A-A Island Blog

Family Friendly Ways to Celebrate the Winter Solstice in Martha’s Vineyard

Posted by Bryan Nelson on Fri, Oct 10, 2014 @ 09:00 AM

Family Friendly Ways to Celebrate the Winter Solstice in Martha’s Vineyard On December 21st, Martha's Vineyard and the rest of the world will welcome the official arrival of winter. In our time zone (EST), it is slated to arrive at 6:03 p.m., which is 23:03 UTC. When it does arrive, the sun will have traveled south to the Tropic of Capricorn and the skies will grow dark around 4:15 p.m. Afterward, we’ll all be able to count on shorter nights and longer days until the warm weather returns again. 

For centuries, people from around the globe have been celebrating the switch with fires, food, fellowship, song and dance. And this year, in Martha’s Vineyard, it will be no different. So why not bring the family along and join us for the following events?

Solstice Fires (Aquinnah)

The wonderful folks at Sassafras will be hosting a special Solstice Fires ceremony on the evening of the big event. It’s set to kickoff at 4:30 p.m. and admission is free. The evening’s events will include a ceremonial lighting of the fires, which is really something to see. It will be followed by a traditional torch walk, tasty potluck dinner, live music and dancing.

Tidal Watch (Throughout)

The winter solstice also marks a change in the tides. In general, they tend to be smaller in the afternoons and evenings. So many people like to visit one of our island’s many beaches or lighthouses on the solstice, and the day after, to take note of the differences. The Martha’s Vineyard Gazette frequently publishes the current tidal information online. That should help you plan your visits and by the way, remember to dress warmly.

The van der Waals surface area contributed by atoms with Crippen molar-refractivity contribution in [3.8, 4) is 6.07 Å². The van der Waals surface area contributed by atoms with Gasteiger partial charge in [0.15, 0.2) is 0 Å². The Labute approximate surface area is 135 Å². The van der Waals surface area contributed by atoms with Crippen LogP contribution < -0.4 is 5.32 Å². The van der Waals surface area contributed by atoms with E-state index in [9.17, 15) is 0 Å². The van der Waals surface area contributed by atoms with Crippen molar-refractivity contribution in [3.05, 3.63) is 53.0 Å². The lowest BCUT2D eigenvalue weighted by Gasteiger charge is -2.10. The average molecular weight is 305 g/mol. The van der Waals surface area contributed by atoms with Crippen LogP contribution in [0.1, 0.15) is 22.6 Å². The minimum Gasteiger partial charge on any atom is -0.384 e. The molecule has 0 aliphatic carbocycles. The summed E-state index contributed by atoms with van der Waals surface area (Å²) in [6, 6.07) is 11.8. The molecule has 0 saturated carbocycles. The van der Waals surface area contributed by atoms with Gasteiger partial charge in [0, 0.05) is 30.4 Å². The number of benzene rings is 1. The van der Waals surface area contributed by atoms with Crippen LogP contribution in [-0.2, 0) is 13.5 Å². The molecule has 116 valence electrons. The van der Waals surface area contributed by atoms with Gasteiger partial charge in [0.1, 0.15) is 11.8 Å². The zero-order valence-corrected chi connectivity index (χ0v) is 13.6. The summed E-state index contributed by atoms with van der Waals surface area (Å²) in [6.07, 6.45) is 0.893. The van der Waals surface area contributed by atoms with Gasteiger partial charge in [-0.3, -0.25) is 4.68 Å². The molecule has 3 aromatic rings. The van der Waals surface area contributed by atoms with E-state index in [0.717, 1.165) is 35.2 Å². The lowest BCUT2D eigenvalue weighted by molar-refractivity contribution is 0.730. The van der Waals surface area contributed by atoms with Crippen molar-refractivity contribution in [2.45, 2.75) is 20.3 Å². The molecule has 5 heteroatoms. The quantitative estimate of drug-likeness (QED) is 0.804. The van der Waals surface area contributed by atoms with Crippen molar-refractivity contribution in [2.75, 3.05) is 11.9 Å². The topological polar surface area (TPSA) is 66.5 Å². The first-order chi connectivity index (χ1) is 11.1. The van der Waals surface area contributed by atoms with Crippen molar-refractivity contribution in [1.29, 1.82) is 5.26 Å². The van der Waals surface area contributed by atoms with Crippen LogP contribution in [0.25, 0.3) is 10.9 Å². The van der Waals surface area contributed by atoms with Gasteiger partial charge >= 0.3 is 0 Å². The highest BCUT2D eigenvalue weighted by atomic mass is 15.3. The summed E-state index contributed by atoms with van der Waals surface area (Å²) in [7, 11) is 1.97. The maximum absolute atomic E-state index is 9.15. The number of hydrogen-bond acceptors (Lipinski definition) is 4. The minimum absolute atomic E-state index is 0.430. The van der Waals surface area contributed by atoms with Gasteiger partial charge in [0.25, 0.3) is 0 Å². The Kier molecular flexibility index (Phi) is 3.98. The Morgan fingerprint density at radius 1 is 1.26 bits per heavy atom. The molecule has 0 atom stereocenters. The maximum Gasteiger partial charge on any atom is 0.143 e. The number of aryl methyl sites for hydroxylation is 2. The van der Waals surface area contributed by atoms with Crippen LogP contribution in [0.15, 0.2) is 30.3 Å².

Nature Walks (Throughout)

In addition, you and your family might want to consider enjoying a nature walk at one of the many places located throughout Martha’s Vineyard. It’s a great way to become attune to the changes that our planet, and those around us, go through during the winter months. The list of places to consider includes, but doesn’t stop with Cranberry Acres, Cape Poge Wildlife Refuge, the Felix Neck Sanctuary and Polly Hill Arboretum. Some groups, like the Sheriff’s Meadow Foundation, are also expected to host free, guided walks the same week as the solstice.

Dine Out (Throughout)

Lastly, the Winter Solstice has long been associated with drinking wine and feasting. So planning on dining out in Martha’s Vineyard would be an excellent way to spend the day or evening as well. The list of traditional food and drinks to consider partaking of includes mulled wine, non-alcoholic wassail, ginger cookies, yeast buns and assorted, dried fruit pastries.

To learn more about celebrating the Winter Solstice on Martha’s Vineyard, please contact us directly. We can provide you with reliable transportation, directions and up-to-date information on our area’s seasonal events.

 

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